by Steve Carpenter

The term “dead air” is normally used for a period of silence during a radio broadcast. Radio producers hate dead air.  They know that when there is “dead air” that listeners will change the stations very quickly.  In fact, broadcasters are taught to avoid stretches of time where nothing is happening on the air. People don’t like silence in general.  We don’t like “dead air.”  In fact, we avoid it.

We live in a culture where there is very little silence or dead air.  We get up in the morning and turn on the T.V. or radio immediately as we prepare for a busy day.  We are attached to our phones or computers or busy working and talking all day long.  Any spare moments are filled with text messages, email, games, eating, or mindless searching of the internet.  When our day is over, we end it again with “down time” in front of the T.V., cell phone, or just plain busyness preparing for the next day.  All day long…no silence…no quiet…no dead air…no chance for God to  speak.  Maybe, we kind of like it that way.

Do we need dead air?  I think the answer to that question is a resounding “Yes!”  The Bible certainly seems to agree.  Jesus often found ways to get away by himself.  Sometimes he would go up on a mountain to pray all by Himself.  At other times, He would send others away so that he could be alone with His Heavenly Father.  He sought out silence.  He actively looked for ways to find “dead air” so that He could hear God and prepare Himself for what was ahead.  He often hit the “pause” button on His busy ministry.  The psalmist spoke of meditating on God late at night when everything is quiet:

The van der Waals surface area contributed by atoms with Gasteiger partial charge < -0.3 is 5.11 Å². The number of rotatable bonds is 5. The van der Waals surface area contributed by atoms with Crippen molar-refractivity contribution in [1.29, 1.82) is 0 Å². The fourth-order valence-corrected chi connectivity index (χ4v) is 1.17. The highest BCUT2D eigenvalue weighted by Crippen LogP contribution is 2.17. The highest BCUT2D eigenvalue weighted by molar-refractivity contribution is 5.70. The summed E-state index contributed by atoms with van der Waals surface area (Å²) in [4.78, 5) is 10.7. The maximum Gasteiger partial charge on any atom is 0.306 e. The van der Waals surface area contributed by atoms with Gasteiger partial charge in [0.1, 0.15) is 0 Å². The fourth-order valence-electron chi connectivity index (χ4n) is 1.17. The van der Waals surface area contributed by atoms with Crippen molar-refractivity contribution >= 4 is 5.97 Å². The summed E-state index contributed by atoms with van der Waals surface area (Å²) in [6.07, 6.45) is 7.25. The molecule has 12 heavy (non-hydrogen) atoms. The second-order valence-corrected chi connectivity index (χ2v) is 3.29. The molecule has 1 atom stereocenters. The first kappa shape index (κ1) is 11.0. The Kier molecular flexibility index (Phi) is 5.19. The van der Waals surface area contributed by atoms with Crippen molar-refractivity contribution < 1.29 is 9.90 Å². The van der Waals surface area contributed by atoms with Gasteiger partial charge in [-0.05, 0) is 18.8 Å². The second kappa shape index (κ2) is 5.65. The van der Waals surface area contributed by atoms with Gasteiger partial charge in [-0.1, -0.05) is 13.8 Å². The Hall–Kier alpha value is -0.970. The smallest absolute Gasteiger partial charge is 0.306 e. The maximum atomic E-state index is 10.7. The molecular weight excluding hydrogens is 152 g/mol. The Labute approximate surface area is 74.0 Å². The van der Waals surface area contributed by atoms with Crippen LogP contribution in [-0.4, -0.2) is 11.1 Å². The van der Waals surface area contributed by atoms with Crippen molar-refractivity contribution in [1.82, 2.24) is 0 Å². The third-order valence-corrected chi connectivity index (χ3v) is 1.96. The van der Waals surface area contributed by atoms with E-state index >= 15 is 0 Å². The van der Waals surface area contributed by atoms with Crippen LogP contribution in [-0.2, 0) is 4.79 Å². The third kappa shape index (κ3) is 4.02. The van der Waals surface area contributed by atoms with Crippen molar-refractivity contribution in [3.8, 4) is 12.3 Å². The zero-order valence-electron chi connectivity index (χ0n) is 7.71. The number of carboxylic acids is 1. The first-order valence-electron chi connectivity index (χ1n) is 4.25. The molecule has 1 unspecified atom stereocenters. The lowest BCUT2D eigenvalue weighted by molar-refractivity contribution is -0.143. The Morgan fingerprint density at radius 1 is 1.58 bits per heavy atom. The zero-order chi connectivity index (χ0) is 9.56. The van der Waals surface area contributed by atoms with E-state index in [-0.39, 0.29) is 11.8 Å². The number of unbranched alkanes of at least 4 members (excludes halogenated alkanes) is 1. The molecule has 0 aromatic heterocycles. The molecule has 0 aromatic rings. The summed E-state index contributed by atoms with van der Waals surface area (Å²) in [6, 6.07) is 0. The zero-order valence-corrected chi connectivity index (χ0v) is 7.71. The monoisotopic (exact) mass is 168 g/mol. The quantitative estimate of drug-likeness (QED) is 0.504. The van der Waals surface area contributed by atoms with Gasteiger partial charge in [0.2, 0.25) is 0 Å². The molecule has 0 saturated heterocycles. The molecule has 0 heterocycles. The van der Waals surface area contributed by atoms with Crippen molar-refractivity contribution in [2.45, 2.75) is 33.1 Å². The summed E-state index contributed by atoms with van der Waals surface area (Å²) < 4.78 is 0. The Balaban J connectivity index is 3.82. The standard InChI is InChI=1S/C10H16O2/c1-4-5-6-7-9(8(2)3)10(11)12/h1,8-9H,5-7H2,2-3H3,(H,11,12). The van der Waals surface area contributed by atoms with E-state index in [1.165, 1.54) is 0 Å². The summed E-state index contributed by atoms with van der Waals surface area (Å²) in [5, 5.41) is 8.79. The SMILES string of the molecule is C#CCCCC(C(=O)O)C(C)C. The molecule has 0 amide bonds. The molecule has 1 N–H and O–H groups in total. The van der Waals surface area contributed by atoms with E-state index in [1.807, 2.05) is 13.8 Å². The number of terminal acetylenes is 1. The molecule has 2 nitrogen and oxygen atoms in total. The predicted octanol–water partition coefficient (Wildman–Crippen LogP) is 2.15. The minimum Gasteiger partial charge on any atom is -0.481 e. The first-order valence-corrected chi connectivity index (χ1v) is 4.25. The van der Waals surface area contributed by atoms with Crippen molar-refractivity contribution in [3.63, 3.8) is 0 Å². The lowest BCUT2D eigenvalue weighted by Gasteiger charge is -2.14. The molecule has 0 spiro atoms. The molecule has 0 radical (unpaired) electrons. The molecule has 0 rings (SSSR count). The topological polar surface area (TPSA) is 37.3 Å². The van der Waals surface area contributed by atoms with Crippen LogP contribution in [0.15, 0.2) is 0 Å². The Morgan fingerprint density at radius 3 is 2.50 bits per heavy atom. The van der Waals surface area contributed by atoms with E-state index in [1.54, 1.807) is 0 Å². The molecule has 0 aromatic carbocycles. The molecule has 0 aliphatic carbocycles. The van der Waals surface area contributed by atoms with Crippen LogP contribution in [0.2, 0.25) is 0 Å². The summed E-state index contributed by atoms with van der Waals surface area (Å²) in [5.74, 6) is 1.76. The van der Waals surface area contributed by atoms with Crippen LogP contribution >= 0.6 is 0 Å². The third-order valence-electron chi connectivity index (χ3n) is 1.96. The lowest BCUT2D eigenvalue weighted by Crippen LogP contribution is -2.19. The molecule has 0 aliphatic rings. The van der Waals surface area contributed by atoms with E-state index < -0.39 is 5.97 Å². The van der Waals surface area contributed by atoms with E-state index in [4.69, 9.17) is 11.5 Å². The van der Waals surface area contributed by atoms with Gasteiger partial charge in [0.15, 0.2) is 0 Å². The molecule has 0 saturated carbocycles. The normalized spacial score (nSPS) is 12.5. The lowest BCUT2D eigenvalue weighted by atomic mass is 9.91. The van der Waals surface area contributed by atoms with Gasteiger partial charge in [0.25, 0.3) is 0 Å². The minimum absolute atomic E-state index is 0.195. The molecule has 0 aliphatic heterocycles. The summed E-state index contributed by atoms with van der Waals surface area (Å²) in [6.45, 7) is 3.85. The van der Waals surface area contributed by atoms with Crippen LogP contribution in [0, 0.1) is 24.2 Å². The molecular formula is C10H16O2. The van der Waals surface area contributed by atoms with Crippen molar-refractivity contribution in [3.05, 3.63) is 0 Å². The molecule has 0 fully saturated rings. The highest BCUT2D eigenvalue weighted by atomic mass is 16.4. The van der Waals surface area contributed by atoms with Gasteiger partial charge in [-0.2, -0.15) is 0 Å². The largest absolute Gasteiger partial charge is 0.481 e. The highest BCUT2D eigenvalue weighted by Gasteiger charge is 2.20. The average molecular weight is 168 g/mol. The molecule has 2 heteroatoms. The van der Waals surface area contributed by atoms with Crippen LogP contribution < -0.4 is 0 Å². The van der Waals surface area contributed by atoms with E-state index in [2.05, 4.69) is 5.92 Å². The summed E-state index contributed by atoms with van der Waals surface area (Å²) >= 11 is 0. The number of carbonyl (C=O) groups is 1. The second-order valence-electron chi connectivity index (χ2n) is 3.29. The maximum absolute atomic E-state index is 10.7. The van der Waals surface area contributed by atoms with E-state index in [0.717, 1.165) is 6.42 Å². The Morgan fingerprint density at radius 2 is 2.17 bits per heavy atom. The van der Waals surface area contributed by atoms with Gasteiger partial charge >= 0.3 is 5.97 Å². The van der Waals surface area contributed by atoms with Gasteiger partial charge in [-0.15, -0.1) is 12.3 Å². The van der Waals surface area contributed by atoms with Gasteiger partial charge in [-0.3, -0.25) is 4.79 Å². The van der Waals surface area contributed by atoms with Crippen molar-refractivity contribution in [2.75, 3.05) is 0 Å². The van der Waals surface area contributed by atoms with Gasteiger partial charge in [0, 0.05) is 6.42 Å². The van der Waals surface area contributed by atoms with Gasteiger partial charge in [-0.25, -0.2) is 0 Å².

“When I think of You as I lie on my bed, I meditate on You during the night watches because You are My helper, I will rejoice in the shadow of Your wings.  I follow close to You; your right hand holds onto me.” Psalm 63:6-8)

It’s as if the Psalmist just wanted his final thoughts of the day to be on God…he wanted quiet, peaceful time with God, and he found security in those moments.


Perhaps an even deeper question is:  Why do we avoid dead air?  Why don’t we like silence? Why is it that we can always find something else to do or think about? Why don’t we seek out those quiet times just with God?  Could it be that we are afraid of what God might say to us?  Is it possible that having to think about life and our own shortcomings is just something that we’d rather avoid?  We’d rather stay busy, than to face the truth about ourselves and our relationship with God? We’d rather keep talking, than to stop and listen?  It’s hard to face the reality of our shallow lives sometimes, isn’t it?  We may not want to face the grief, anger, frustration, regrets, and mistakes that will no doubt surface if we get quiet for very long, right?  So, we just stay busy.  We find ways to waste time and occupy our minds.


What we fail to realize is that when we shut everything else out, God begins to fill our minds and hearts with His grace and love.  When the issues that the silence reveals arise; He is more than ready to comfort us in the midst of those.

“Come to Me, all of you who are weary and burdened, and I will give you rest.  All of you, take up my yoke and learn from Me, because I am gentle and humble in heart, and you will find rest for yourselves. For my yoke is easy and my burden is light.” (Matthew 11:28-30)

He is gentle as He reminds us of our purpose. He is kind as He speaks to us in the silence about our sin. He is faithful to strengthen us and encourage us as we quietly fellowship with Him.

He said, “Come to Me.  I’m gentle and humble and I’ll be sure that you find rest with Me.”  That sounds a lot like Jesus is asking us to find a little “dead air.”  He wants us to come to Him, and He wants to give us rest.

“Draw near to Him, and He will draw near to you.” James 4:8

He has been waiting for you to shut everything else off…and just be with Him.


Be sure that you find some “dead air” today to listen to Jesus.  Write down what he says to you.

  • Do you seem to avoid time alone with just your thoughts? Why do you think you do this?
  • Do you believe that Jesus really wants to spend time with you?
  • What do you think would happen if you did this consistently?
  • What steps will you have to take to “shut everything else out” so that you can be alone with God?